I have long been convinced that perinatal health care—notably issues of pelvic floor and general musculoskeletal health—can be improved dramatically by bringing rehabilitation professionals to the table in a meaningful way (keep an eye on Twitter for #seatatthetable). My resolve on this has only been strengthened (we’re talking iron-clad strengthened, here!) by my three pregnancies, childbirth experiences, and each ensuing recovery, where my specialized PT-knowledge was put to use to influence my short and long term outcomes.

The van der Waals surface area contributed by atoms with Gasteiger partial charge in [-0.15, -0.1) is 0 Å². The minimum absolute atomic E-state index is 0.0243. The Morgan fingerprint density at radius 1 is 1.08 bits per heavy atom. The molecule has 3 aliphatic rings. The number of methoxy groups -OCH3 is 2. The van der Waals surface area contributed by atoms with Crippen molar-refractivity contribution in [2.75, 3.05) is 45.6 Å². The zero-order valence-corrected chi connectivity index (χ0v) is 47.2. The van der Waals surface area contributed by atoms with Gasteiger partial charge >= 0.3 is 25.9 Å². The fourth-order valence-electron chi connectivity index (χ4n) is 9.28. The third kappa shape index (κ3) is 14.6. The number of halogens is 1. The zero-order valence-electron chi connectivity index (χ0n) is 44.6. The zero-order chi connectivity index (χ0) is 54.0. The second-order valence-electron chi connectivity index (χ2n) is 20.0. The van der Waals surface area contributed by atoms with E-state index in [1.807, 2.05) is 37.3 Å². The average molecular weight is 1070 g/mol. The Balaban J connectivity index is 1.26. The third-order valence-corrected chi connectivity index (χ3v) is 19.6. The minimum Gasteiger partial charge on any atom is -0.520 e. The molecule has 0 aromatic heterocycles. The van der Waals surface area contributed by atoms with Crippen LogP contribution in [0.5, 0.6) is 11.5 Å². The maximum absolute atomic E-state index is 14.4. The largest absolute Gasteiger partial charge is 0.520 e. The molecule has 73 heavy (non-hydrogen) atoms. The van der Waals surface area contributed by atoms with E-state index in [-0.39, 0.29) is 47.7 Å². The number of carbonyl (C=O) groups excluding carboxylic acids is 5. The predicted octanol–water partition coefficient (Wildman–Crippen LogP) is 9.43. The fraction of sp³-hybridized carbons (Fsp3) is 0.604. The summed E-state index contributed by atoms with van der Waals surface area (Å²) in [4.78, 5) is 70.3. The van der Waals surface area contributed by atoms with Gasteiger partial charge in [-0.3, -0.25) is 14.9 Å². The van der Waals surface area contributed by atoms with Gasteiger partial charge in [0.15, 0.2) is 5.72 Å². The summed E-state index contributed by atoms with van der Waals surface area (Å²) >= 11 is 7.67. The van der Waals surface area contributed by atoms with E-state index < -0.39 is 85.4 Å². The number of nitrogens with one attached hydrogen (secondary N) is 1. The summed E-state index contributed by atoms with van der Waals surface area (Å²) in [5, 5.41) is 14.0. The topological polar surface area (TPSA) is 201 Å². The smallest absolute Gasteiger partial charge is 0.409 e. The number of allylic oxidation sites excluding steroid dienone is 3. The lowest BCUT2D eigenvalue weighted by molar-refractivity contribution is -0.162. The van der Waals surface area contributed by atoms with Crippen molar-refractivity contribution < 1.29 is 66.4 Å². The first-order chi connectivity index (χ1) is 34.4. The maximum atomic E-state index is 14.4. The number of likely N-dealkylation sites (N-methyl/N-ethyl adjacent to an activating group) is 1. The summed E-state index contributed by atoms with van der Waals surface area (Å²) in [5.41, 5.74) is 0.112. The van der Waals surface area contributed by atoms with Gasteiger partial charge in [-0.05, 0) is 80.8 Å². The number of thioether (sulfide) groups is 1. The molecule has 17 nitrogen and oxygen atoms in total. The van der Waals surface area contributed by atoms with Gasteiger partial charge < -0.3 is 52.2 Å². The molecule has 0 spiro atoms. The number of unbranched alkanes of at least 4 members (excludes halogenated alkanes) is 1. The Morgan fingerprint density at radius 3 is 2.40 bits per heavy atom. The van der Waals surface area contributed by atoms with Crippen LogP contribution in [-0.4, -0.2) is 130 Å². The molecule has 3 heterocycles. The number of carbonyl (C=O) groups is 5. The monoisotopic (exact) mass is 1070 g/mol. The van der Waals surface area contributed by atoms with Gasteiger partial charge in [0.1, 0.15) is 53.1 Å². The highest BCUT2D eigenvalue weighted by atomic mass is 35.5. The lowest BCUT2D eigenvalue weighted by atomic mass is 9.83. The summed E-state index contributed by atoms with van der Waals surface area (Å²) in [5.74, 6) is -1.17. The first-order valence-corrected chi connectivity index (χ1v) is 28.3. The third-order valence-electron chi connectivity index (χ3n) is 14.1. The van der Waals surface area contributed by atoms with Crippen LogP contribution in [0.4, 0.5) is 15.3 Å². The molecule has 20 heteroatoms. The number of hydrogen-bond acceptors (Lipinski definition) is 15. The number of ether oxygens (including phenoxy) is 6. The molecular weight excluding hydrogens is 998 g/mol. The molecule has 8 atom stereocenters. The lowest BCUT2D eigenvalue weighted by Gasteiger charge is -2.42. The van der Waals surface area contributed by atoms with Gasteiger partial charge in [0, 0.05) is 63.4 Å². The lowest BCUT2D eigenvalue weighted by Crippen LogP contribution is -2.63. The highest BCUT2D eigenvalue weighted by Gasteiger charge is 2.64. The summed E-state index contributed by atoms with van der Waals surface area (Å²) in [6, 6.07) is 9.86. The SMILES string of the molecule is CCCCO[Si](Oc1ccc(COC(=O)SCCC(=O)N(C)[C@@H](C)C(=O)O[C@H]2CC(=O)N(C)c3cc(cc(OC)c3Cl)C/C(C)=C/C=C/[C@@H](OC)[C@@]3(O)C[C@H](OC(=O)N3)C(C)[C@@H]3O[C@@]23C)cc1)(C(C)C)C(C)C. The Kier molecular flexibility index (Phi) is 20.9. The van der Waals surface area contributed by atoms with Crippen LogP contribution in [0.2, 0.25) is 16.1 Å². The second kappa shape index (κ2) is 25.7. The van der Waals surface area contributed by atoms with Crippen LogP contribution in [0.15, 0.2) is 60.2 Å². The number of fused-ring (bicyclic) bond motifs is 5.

I have frequently mentioned to colleagues and patients the different approach France has taken, providing free postpartum pelvic floor and abdominal rehabilitation to all mothers, and was happy to see both the New York Times (online) and Slate.com willing to put out stories about the French model.
Eager to talk about the issue from a women’s health clinician’s perspective, I wrote the article “What Can The French Teach Us About Postpartum Care?” which was graciously posted by Isis Parenting on both the Connections In Care and Isis Parenting blogs. But whether this is a “timely” issue in the headlines of mainstream media/exclusive parenting websites or not, this discussion of postpartum care will and should only end when postpartum care is no longer needed (i.e. end of the world!)